Monday, April 27, 2009

Programmer's Psychosis

For your consideration:
Programmer's Psychosis: an informal hypothesis

Everyone has heard or experienced these stories: programmers who stay at horrible jobs with abusive working conditions for months, even years longer than necessary. Eventually, many will quit, but only after painfully stressing and doubting the decision to leave.

A particular former colleague of mine has two children under the age of 6. He has worked more than 240 hours each month for the past year. His work has affected his marriage, his relationship with his kids, and his health. Yet he can't quit. Another friend stayed at a job he hated for more than a year before finally quitting. This was only after hours of conversation, the support of every friend he had, and enough IRC chat, griping about his working conditions, to publish a decology.

The only reason these poor bastards could give for why they stayed were:

1. I feel like I am letting the company down

2. I feel like I am letting my coworkers down

3. I feel like I am letting the project down

Or some variation on that sad theme.

This phenomena is well documented anecdotally in programmer culture, but it has no name, and little explanation. Based on my own experiences as a programmer, and the experiences of friends and colleagues, I have an informal hypothesis to propose.

Programmer's Psychosis, the undiagnosed mental illness of computer programmers.

I "blurted" out the term while chatting with the aforementioned friend, after he gave reasons number 2 and 3. But upon some investigation, it seems to fit perfectly.

A psychosis, as defined by Collins Essential English Dictionary, 2nd Edition, is:

"a severe mental disorder in which the sufferer's contact with reality becomes highly distorted."

The definitions of online dictionaries all define Psychosis as describing a loss of contact with reality, and distorted thinking.

What could be more distorted than the belief that quitting a company where you are ill treated is your failure. If an organization has let you down so completely, if your company has misused you so badly, that you feel the need to quit, to leave and never come back, how is that your failure?! If people are quitting, that indicates a failure on the part of the company. It is they that have failed you, and by extension your coworkers, by creating an environment that you found untenable.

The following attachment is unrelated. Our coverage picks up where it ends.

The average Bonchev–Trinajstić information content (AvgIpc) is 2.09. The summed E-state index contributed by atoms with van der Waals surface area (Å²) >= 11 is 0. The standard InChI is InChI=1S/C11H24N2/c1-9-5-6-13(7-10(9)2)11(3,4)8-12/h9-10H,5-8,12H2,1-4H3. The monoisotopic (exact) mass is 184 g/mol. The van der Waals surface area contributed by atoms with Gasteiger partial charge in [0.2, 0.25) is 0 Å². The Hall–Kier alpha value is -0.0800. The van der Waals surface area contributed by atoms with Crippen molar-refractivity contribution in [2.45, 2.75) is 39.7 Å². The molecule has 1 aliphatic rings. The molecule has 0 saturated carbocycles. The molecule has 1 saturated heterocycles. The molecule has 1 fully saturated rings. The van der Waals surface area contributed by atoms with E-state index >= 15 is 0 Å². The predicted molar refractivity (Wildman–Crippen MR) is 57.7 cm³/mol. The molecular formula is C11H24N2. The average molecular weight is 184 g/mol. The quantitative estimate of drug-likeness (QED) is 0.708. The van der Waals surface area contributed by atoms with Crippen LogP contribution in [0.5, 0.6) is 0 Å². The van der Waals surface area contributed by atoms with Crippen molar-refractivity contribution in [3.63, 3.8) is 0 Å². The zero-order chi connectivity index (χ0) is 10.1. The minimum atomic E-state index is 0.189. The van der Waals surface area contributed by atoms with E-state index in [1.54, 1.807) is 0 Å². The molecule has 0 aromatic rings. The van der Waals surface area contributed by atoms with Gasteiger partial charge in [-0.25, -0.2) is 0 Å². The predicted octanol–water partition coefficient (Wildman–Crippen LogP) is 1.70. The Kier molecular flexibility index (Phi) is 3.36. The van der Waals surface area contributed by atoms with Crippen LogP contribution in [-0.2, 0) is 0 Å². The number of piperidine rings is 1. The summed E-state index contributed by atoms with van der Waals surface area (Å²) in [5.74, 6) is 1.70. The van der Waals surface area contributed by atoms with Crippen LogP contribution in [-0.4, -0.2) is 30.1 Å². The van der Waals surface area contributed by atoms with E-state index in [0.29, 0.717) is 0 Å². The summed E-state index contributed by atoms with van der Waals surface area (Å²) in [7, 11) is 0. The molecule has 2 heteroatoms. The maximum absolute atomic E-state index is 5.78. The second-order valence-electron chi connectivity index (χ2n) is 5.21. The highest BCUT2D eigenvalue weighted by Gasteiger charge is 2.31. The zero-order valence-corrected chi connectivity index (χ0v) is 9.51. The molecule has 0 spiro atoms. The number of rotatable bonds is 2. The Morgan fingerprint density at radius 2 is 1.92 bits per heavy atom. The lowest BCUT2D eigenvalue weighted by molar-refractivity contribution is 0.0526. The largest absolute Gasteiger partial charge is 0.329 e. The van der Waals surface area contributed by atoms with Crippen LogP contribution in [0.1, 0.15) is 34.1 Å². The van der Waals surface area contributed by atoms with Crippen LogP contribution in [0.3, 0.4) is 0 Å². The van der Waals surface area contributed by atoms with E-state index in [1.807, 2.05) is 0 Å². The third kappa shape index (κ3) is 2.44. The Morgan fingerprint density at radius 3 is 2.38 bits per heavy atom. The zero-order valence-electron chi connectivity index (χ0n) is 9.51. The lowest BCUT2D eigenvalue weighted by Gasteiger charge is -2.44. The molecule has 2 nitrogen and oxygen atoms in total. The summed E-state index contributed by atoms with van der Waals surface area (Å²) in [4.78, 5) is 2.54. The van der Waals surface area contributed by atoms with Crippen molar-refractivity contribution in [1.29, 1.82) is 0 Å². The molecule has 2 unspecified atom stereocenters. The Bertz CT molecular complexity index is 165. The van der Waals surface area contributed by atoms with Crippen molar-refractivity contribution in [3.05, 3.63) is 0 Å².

I propose that belief to the contrary indicates a fundamental impairment of thinking, and a loss of contact with reality, and therefor, merits the term psychosis.

Programmer's Psychosis should be undertaken as a scientific study by mental health care professionals to determine its validity as a psychiatric diagnosis.


  1. problem is this: stereotypical nerds were never popular, and joining a company that initially respects you and likes you will get almost undying support from the nerd. So the nerd doesn't quite notice when the grapes turn sour, and still is a very loyal "friend" of the company.
    For a nerd, quitting the job is almost like you having to tell your best friend that you can't play any more. Even when your best friend is the one that always gets your in trouble it hurts like hell to say goodbye to the friend.

    I do wholly agree that it's a psychosis. But being a nerd myself I'd be damned if I let down my friends. They are hard to come by, and those that do come deserve second, third and fourth chances if they screw up, cause I know it's not because they hate me they have acted the way they do.
    When I project this upon my workplace, I quickly begin to act the way you describe in the article.
    Lucky for me my workplace is (still) a good one :)

  2. I appreciate the feedback, and you make an excellent point. A lot of workplaces sell themselves very well to prospective employees, and things tend to get gradually worse, which can make it difficult to tell when your company actually crossed the "I quit" line.

    The whole psychology of "unpopular nerd given respect at workplace" is a really interesting observation. Like Stockholm syndrome 'lite'.

  3. This has nothing to do with nerds, but with people who lack a strong personality and need constant group-recognition to get through a day. The minute you stop craving for tha recognitiont, you start making better decisions in all areas of life. Put your own goals in life first, others goals second. Good luck, nerds.

  4. What about the "Devil you know" syndrome? When you become so beaten down that you fear a job switch may land you in a worse situation.

  5. Not certain the "unpopular nerd" trope applies at all here.

    Those who I have seen exhibit this, myself included, seem to display no real correlation to popularity. Some are loners living with their Mom at age 27, others have lived very strong and healthy social lives.

    It's not even clear to me that this is primarily a grasp for recognition. The switch to reality came to me when I disposed of the valuation of the sunk cost. When I realized that I was accepting continued cost and what I was receiving in return these rationalizations go away. As such, it was more of a grasping at perceived worth in time and pain expended than anything else.

    But the core reason is likely different for everyone suffering from it. In the end we all ended up rationalizing our situation into something that seemed socially redeemable.

  6. I personally have a lot of pride in the code that I write. I take ownership of it and cherish my creations. Leaving all that code I wrote, neigh surrendering it to my coworkers, also seems like a difficult challenge. Or maybe I just don't have any good friends at work and look to the code as my companion instead? Luckily I'm still enjoying my job.